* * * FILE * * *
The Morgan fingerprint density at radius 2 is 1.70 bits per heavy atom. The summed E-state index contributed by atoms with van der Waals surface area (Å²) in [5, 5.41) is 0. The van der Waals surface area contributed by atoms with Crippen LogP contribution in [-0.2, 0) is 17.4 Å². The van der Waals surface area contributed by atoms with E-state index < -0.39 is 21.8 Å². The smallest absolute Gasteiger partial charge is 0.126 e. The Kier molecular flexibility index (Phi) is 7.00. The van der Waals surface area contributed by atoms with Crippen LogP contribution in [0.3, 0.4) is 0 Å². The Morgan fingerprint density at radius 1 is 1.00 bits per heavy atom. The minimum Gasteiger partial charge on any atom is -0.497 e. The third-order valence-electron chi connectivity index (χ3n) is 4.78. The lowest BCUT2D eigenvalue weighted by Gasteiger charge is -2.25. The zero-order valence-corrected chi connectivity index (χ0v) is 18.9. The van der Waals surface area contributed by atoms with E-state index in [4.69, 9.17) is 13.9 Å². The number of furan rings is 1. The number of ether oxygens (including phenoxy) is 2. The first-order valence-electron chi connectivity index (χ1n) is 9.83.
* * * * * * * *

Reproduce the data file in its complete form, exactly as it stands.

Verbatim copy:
The Morgan fingerprint density at radius 2 is 1.70 bits per heavy atom. The summed E-state index contributed by atoms with van der Waals surface area (Å²) in [5, 5.41) is 0. The van der Waals surface area contributed by atoms with Crippen LogP contribution in [-0.2, 0) is 17.4 Å². The van der Waals surface area contributed by atoms with E-state index < -0.39 is 21.8 Å². The smallest absolute Gasteiger partial charge is 0.126 e. The Kier molecular flexibility index (Phi) is 7.00. The van der Waals surface area contributed by atoms with Crippen LogP contribution in [0.3, 0.4) is 0 Å². The Morgan fingerprint density at radius 1 is 1.00 bits per heavy atom. The minimum Gasteiger partial charge on any atom is -0.497 e. The third-order valence-electron chi connectivity index (χ3n) is 4.78. The lowest BCUT2D eigenvalue weighted by Gasteiger charge is -2.25. The zero-order valence-corrected chi connectivity index (χ0v) is 18.9. The van der Waals surface area contributed by atoms with E-state index in [4.69, 9.17) is 13.9 Å². The number of furan rings is 1. The number of ether oxygens (including phenoxy) is 2. The first-order valence-electron chi connectivity index (χ1n) is 9.83.